Jon Campisi Oct. 15, 2013, 8:16am


A man connected to Philadelphia’s deadly June building collapse will be in

federal court this week in response to a petition filed by the United States government seeking to have a judge order the man to turn over certain records relating to the incident.

U.S. Labor Secretary Thomas E. Perez filed a petition on Oct. 7 for summary enforcement of subpoena that had been issued to architect Plato A. Marinakos, Jr., one that the respondent has allegedly refused to answer in full.

The subpoena, issued by the Occupational Safety and Health Administration, seeks the release of documents relevant to OSHA’s investigation of the June 5 building collapse at 22nd and Market Streets in downtown Philadelphia that killed six people and injured more than a dozen.

In their memorandum in support of the petition, M. Patricia Smith and Catherine Oliver Murphy, attorneys who work for the Department of Labor, wrote that the subpoena is a “legitimate exercise of the Secretary’s investigative authority under the OSH Act and should be enforced.”

Marinakos has reportedly said he will be invoking his Fifth Amendment right against self-incrimination in refusing to turn over certain documents, while the government maintains that because Marinakos holds the documents as a custodian for a “collective entity,” he has no Fifth Amendment right to withhold them from investigators.

As part of its investigation of the demolition project worksite, OSHA issued a subpoena seeking eight categories of documents relating to the project, including architectural reports, surveys, blueprints, photographs and correspondence between Marinakos and Griffin Campbell, who was hired as the demolition contractor at the site, according to the government’s petition, which was filed in U.S. District Court in Philadelphia.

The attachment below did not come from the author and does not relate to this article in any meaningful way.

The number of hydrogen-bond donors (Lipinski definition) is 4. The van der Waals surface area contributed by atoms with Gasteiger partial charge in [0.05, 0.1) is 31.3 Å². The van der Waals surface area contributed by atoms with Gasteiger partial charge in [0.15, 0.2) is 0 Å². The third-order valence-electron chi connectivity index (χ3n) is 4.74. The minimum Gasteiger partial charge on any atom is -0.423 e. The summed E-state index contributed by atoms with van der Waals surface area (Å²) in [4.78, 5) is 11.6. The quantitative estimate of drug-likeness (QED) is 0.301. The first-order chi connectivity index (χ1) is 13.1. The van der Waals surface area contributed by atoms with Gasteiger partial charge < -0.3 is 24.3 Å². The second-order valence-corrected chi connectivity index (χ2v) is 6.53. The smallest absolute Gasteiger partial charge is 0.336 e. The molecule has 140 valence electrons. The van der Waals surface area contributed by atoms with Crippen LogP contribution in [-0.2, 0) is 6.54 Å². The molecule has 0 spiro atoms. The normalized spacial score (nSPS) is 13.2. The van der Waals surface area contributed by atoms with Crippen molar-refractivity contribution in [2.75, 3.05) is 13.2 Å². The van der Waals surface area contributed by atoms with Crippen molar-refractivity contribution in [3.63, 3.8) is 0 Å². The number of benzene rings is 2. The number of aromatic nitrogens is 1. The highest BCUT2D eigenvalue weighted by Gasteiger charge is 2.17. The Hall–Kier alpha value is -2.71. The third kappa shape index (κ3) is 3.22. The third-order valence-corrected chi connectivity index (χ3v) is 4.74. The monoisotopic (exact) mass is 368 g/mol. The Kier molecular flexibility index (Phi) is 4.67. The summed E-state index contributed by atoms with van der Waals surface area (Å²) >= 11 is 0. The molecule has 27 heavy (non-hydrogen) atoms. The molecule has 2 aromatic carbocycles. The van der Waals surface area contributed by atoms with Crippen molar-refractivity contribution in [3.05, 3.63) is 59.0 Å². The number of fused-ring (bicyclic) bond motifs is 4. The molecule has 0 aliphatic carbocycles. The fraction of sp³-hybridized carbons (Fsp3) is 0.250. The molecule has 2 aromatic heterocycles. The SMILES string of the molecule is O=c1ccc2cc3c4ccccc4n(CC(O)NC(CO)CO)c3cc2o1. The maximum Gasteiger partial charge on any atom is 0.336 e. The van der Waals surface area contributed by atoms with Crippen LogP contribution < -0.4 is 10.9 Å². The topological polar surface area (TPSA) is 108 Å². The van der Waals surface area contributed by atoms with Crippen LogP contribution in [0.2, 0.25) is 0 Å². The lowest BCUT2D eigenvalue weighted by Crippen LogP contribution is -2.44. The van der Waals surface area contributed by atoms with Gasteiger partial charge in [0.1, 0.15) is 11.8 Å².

Campbell’s demolition firm was hired to remove a vacant structure that sat adjacent to a Salvation Army thrift store.

During the demolition process, an unsupported wall crumbled and crashed down onto the roof of the thrift shop.

Marinakos’ attorney, Paul A. Logan, acknowledged service of the subpoena in early July, the government’s petition states.

In his letter, however, Logan indicated that his client would not be producing some of the requested documents based on his Fifth Amendment rights, the petition notes.

A lawyer for the labor secretary wrote back, informing Logan that Perez disagreed with Marinakos’ argument.

In the labor secretary’s view, the petition states, the documents were considered business records of two limited liability companies, Plato A. Marinakos, Jr. Architect, LLC and Plato Studio Architect LLC, and that Marinakos himself held the documents as custodian for those entities.

The record shows that Marinakos ended up turning over to OSHA investigators 116 pages of documents, while at the same time withholding others.

The government contends that the documents are “clearly” business records and not personal records, as they pertain to work performed during the demolition project that ended in tragedy.

In the petition, government lawyers wrote that because OSHA’s investigation involves working conditions as they existed in May and June, any citations for OSHA violations related to the worksite will have to be issued between November and December of this year.

“Therefore, [Marinakos’] refusal to produce relevant documents responsive to the subpoena … is impeding OSHA’s ability to carry out its statutory mission ‘to assure so far as possible every working man and woman in the Nation safe and healthful working conditions.’”

Late last week, U.S. District Judge Juan R. Sanchez scheduled a hearing on the matter to take place in his 11th floor courtroom on Oct. 16 at 2 p.m.

Sanchez sits in the Eastern District of Pennsylvania.

Numerous lawsuits were filed in the wake of the early June building collapse, but most litigation has been stayed by a Philadelphia Common Pleas Court judge pending the outcome of a paralleling criminal investigation.

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